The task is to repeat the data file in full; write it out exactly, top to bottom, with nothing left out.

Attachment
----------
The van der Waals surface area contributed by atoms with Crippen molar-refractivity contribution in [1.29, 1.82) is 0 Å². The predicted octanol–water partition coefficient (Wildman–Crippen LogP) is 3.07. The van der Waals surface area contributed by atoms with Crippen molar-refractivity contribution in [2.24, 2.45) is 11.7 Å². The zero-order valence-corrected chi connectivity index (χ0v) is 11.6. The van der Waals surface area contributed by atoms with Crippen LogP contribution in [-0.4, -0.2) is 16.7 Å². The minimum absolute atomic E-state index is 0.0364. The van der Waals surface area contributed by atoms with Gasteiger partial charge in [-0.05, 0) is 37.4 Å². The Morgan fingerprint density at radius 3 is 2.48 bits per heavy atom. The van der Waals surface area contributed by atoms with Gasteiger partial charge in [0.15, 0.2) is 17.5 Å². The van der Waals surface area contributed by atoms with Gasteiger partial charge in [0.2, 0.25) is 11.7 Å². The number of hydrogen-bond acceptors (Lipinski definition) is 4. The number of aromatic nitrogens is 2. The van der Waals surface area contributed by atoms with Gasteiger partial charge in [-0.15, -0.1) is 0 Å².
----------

The van der Waals surface area contributed by atoms with Crippen molar-refractivity contribution in [1.29, 1.82) is 0 Å². The predicted octanol–water partition coefficient (Wildman–Crippen LogP) is 3.07. The van der Waals surface area contributed by atoms with Crippen molar-refractivity contribution in [2.24, 2.45) is 11.7 Å². The zero-order valence-corrected chi connectivity index (χ0v) is 11.6. The van der Waals surface area contributed by atoms with Crippen LogP contribution in [-0.4, -0.2) is 16.7 Å². The minimum absolute atomic E-state index is 0.0364. The van der Waals surface area contributed by atoms with Gasteiger partial charge in [-0.05, 0) is 37.4 Å². The Morgan fingerprint density at radius 3 is 2.48 bits per heavy atom. The van der Waals surface area contributed by atoms with Gasteiger partial charge in [0.15, 0.2) is 17.5 Å². The van der Waals surface area contributed by atoms with Gasteiger partial charge in [0.2, 0.25) is 11.7 Å². The number of hydrogen-bond acceptors (Lipinski definition) is 4. The number of aromatic nitrogens is 2. The van der Waals surface area contributed by atoms with Gasteiger partial charge in [-0.15, -0.1) is 0 Å².